The classifier could reliably distinguish the category 100 ms after stimulus onset. The important data features were localized in central parieto-occipital sites 43 and 44 (POz, PO3). These results are in line with the increasing number of studies that report on early effects of visual object category in posterior locations [33], [35], [43], [44]. Later in the time interval, from 100–200 ms after stimulus onset, the focus spreads more laterally. The data features of highest importance in posterior sites correspond to the N1-P2 waveform complex of the respective ERP. In previous studies that have used univariate analysis, the time window of the N1 component has indeed been shown to be sensitive to object category. Particularly, the N1 amplitude is consistently larger for natural than for artifactual categories [34], [45], as is confirmed by our results. The N1 is traditionally thought to reflect perceptual processing. However its amplitude and latency are modulated by the experimental task, i.e. attendance to the target stimulus and categorization demand [46][49]. This indicates that the N1 reflects stimulus discrimination and is influenced by top-down mechanisms [50], [51]. At later latencies that are usually assumed to include semantic and associative processing, data features in the right occipital site PO4 were important for distinguishing the semantic categories.

Spoken words

The category of spoken words could be identified starting at 150 ms after stimulus onset, with the relevant data features located at central and fronto-central electrodes sites 9, 10, 17, and 18 (C1, C3, FC3, FC4, C4). Early important data features are left-lateralized and correspond to the N1 component, which is known to reflect the conscious detection of discrete changes in the auditory environment [52] and is also modulated by attention [53], [54]. Categories could be distinguished most easily at around 200–240 ms after stimulus onset, the interval that corresponds to the N2-P2 complex in the centro-parietal site 26 (CP4-P5), which has previously been shown to be sensitive to detection of semantic manipulations in single word listening [31], [55], [56]. Semantic categories could also be identified in late (>400 ms) ERP components, but the data features are more spread out across the scalp.

Written words

For written words the important data features arise around 250–400 ms after stimulus onset, focused at the left parietal electrodes 29–45 (P3–P5), with a main peak around 240–280 ms after stimulus onset. According to recent findings, recognition of written words occurs as early as 200–250 ms after stimulus onset [57][61]. Some previous studies also showed a strong effect of the semantic category of nouns in this time window [36]. The left occipito-temporal localization of the data features might point towards a source in left fusiform gyrus, an area that is consistently engaged in reading and particularly in written word recognition [42], [57], [62], [63]. In later latencies the classification focus spreads to the right central and centro-frontal locations 9, 10, and 12 (C4-FC4). The electrophysiological activity in these sites allowed classification at around 500 ms after stimulus onset. Late ERP waves such as the N400 and the Late Positive Component have been shown to be sensitive to semantic category in visual word presentation [32], [36].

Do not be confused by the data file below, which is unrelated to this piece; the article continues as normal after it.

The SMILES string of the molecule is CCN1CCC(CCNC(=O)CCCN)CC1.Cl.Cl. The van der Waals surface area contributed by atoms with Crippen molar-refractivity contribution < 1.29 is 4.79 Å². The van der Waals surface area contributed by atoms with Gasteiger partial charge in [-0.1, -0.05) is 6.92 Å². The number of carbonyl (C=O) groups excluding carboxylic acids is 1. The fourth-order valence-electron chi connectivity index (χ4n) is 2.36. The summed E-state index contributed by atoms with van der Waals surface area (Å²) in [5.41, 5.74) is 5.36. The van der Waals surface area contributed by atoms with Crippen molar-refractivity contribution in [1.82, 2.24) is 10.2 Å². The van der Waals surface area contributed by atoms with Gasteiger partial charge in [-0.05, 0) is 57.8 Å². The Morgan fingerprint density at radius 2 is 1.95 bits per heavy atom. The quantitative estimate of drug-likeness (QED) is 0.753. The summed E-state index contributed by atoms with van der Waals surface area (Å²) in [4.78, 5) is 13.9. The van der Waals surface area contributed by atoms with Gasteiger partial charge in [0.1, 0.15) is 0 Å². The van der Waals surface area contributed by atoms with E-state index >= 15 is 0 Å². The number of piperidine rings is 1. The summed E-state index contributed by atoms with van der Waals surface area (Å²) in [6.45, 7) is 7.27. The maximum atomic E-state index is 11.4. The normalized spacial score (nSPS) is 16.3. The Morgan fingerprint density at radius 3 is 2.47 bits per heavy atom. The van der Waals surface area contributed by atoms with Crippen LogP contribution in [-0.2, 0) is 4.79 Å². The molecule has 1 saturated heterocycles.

Unseen exemplar analysis

In the unseen exemplar analysis, our aim was to determine whether the semantic category could be predicted for previously unseen exemplars. The classifier could only solve this task reliably in the visual modality (mean accuracy 0.77, SD = 0.08, p<0.05, Bonferroni corrected, for all subjects). The classification results were non-significant for the other modalities (Figure 6).

Figure 6
Classification performance for unseen exemplars.

Classification between modalities

To reveal the common category-related patterns across modalities we used a transfer learning approach that identified the data features that are relevant to all modalities. For this analysis we selected a subset of four subjects that showed high classification accuracies in all the modalities (subjects nr 4, 5, 7, 14). The classifier can be thought of as building a common model for the three datasets (the data from all three modalities) in each subject. The mean classification accuracy on the entire trial up to 700 ms after stimulus onset was 0.83 (SD = 0.06) for pictures, 0.66 (SD = 0.02) for audio and 0.62 (SD = 0.03) for text, see Table 2. The important data features were located in posterior sites 43 and 44 (POz, PO3); see Figure 7. The classification on short time segments revealed similar results.

Figure 7
Results of the transfer learning test.
Table 2
The results of transfer learning.

Discussion

In this study we set out to decode the semantic category of objects from event-related EEG. We repeatedly presented a set of eight instances from two different semantic categories (animals and tools) where each instance appeared in three modalities: as a picture, as a spoken word or as a written word. Since Bayesian logistic regression is well suited for quantifying the relative importance of the data features and therefore facilitated interpretation of the obtained importance maps [30], it was the method of choice for the analysis. The distribution of electrophysiological features that contribute to the animal/tool classification in the three modalities agrees with a number of existing studies on the temporal and spatial organization of the neuronal activity underlying lexical access. In all the modalities the classifier mostly relies on early electrophysiological patterns. In addition there is a contribution from late activity in the N400 time window that is traditionally associated with semantic processes [64]. The results are highly consistent over subjects and reveal distinct brain regions and temporal structure for task-related activation.